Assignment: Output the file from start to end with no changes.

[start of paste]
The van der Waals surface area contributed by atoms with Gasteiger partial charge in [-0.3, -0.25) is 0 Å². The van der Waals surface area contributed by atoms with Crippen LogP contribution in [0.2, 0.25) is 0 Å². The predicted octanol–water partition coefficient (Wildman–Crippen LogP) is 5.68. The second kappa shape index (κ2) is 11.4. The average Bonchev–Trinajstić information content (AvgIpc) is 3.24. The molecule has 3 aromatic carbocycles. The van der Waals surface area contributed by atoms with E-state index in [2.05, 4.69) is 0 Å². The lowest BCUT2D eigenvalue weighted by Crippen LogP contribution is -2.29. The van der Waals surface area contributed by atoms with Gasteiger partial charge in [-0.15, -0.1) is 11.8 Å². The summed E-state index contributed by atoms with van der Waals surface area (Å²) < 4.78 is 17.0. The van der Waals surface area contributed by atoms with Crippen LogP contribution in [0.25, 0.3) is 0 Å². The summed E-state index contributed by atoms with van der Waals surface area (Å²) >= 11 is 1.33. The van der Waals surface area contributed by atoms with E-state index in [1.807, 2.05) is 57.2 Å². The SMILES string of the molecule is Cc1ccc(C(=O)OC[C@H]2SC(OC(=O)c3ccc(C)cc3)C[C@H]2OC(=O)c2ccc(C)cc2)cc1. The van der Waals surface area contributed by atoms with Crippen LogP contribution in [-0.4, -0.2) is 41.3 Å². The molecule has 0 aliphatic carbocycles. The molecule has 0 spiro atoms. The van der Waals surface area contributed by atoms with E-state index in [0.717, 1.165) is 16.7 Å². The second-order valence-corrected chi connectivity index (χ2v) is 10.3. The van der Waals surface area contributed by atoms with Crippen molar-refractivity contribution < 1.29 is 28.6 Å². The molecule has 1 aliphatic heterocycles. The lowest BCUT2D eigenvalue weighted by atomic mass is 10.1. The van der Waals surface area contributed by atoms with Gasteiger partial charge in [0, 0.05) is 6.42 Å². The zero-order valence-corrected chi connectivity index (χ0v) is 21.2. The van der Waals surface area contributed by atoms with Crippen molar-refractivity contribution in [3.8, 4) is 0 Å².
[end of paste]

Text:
The van der Waals surface area contributed by atoms with Gasteiger partial charge in [-0.3, -0.25) is 0 Å². The van der Waals surface area contributed by atoms with Crippen LogP contribution in [0.2, 0.25) is 0 Å². The predicted octanol–water partition coefficient (Wildman–Crippen LogP) is 5.68. The second kappa shape index (κ2) is 11.4. The average Bonchev–Trinajstić information content (AvgIpc) is 3.24. The molecule has 3 aromatic carbocycles. The van der Waals surface area contributed by atoms with E-state index in [2.05, 4.69) is 0 Å². The lowest BCUT2D eigenvalue weighted by Crippen LogP contribution is -2.29. The van der Waals surface area contributed by atoms with Gasteiger partial charge in [-0.15, -0.1) is 11.8 Å². The summed E-state index contributed by atoms with van der Waals surface area (Å²) < 4.78 is 17.0. The van der Waals surface area contributed by atoms with Crippen LogP contribution in [0.25, 0.3) is 0 Å². The summed E-state index contributed by atoms with van der Waals surface area (Å²) >= 11 is 1.33. The van der Waals surface area contributed by atoms with E-state index in [1.807, 2.05) is 57.2 Å². The SMILES string of the molecule is Cc1ccc(C(=O)OC[C@H]2SC(OC(=O)c3ccc(C)cc3)C[C@H]2OC(=O)c2ccc(C)cc2)cc1. The van der Waals surface area contributed by atoms with Crippen LogP contribution in [-0.4, -0.2) is 41.3 Å². The molecule has 0 aliphatic carbocycles. The molecule has 0 spiro atoms. The van der Waals surface area contributed by atoms with E-state index in [0.717, 1.165) is 16.7 Å². The second-order valence-corrected chi connectivity index (χ2v) is 10.3. The van der Waals surface area contributed by atoms with Crippen molar-refractivity contribution < 1.29 is 28.6 Å². The molecule has 1 aliphatic heterocycles. The lowest BCUT2D eigenvalue weighted by atomic mass is 10.1. The van der Waals surface area contributed by atoms with Gasteiger partial charge in [0, 0.05) is 6.42 Å². The zero-order valence-corrected chi connectivity index (χ0v) is 21.2. The van der Waals surface area contributed by atoms with Crippen molar-refractivity contribution in [3.8, 4) is 0 Å².